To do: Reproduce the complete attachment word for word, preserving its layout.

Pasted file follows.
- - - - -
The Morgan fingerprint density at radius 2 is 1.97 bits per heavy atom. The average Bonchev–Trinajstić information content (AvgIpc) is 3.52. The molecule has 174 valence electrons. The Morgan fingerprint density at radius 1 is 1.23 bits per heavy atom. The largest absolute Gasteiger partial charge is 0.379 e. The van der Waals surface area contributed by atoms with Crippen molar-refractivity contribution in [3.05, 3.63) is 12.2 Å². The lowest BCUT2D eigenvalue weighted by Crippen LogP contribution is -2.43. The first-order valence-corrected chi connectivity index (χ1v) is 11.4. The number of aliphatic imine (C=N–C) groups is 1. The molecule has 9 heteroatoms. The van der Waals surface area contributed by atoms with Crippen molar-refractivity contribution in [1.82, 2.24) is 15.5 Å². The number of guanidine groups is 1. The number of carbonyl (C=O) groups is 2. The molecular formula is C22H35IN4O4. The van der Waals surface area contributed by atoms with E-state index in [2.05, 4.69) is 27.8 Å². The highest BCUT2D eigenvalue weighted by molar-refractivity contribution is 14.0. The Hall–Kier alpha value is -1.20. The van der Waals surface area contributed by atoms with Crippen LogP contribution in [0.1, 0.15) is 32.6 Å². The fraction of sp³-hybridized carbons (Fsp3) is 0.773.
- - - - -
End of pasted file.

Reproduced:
The Morgan fingerprint density at radius 2 is 1.97 bits per heavy atom. The average Bonchev–Trinajstić information content (AvgIpc) is 3.52. The molecule has 174 valence electrons. The Morgan fingerprint density at radius 1 is 1.23 bits per heavy atom. The largest absolute Gasteiger partial charge is 0.379 e. The van der Waals surface area contributed by atoms with Crippen molar-refractivity contribution in [3.05, 3.63) is 12.2 Å². The lowest BCUT2D eigenvalue weighted by Crippen LogP contribution is -2.43. The first-order valence-corrected chi connectivity index (χ1v) is 11.4. The number of aliphatic imine (C=N–C) groups is 1. The molecule has 9 heteroatoms. The van der Waals surface area contributed by atoms with Crippen molar-refractivity contribution in [1.82, 2.24) is 15.5 Å². The number of guanidine groups is 1. The number of carbonyl (C=O) groups is 2. The molecular formula is C22H35IN4O4. The van der Waals surface area contributed by atoms with E-state index in [2.05, 4.69) is 27.8 Å². The highest BCUT2D eigenvalue weighted by molar-refractivity contribution is 14.0. The Hall–Kier alpha value is -1.20. The van der Waals surface area contributed by atoms with Crippen LogP contribution in [0.1, 0.15) is 32.6 Å². The fraction of sp³-hybridized carbons (Fsp3) is 0.773.